Name: Dana F.
I am curious about the temperature of space between galaxies.
Would it be close to, near or at 0 degrees K? >If there is no energy to heat, it should be.
Intergalactic temperature at some point in space primarily depends upon
how much radiation a probe at that location, because radiation (as opposed
to convection, or conducting) is the major mechanism for transferring energy
in "outer space". The amount of energy (the number and energy of individual
photons) the probe absorbs and converts into heat depends of course on the
absorbance/reflectivity of the probe's surface, but assume that the probe is
100% efficient in absorbing incoming photons of all energies. Then, the
incident energy is the energy of the various photons times the number of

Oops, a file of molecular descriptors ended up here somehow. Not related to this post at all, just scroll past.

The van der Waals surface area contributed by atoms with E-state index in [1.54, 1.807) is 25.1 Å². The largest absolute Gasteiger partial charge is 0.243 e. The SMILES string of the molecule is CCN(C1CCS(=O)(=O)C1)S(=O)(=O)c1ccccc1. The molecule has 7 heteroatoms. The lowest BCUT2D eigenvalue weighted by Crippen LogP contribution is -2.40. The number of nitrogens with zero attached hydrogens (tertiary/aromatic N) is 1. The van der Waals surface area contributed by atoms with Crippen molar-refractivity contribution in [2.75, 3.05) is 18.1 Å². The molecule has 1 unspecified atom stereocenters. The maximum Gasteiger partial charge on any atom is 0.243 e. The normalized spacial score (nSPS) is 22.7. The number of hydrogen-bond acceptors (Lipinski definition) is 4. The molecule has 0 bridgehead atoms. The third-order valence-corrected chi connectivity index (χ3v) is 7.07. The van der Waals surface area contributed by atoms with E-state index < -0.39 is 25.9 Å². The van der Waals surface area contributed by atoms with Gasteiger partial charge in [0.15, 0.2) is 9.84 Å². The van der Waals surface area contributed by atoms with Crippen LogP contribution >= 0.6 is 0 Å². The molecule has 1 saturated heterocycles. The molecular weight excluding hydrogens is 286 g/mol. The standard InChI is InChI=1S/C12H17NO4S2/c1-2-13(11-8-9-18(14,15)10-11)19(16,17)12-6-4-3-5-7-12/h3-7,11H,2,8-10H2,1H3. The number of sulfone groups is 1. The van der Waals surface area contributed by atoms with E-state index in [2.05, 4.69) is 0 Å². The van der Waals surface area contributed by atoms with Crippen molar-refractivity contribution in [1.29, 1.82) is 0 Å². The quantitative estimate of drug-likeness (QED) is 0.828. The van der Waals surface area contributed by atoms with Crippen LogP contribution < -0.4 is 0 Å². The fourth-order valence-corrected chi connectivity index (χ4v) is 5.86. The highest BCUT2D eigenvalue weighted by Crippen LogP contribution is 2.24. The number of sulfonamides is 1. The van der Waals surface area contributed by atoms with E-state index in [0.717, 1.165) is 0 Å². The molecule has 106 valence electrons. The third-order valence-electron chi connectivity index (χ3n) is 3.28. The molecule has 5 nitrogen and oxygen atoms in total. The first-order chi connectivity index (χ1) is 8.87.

photons of that given energy. If the probe is not near any other stars,
galaxies, etc. that give off a lot of photons, you are correct, the
temperature of the probe will by near 0 kelvins. The energy density falls
decreases as R^-2 the inverse square of the distance from the photon source
(assuming there are no other absorbing inter-galactic clouds and the like).
If the probe is near a photon source, and the other assumptions above apply,
the temperature of the probe will be higher.
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Update: June 2012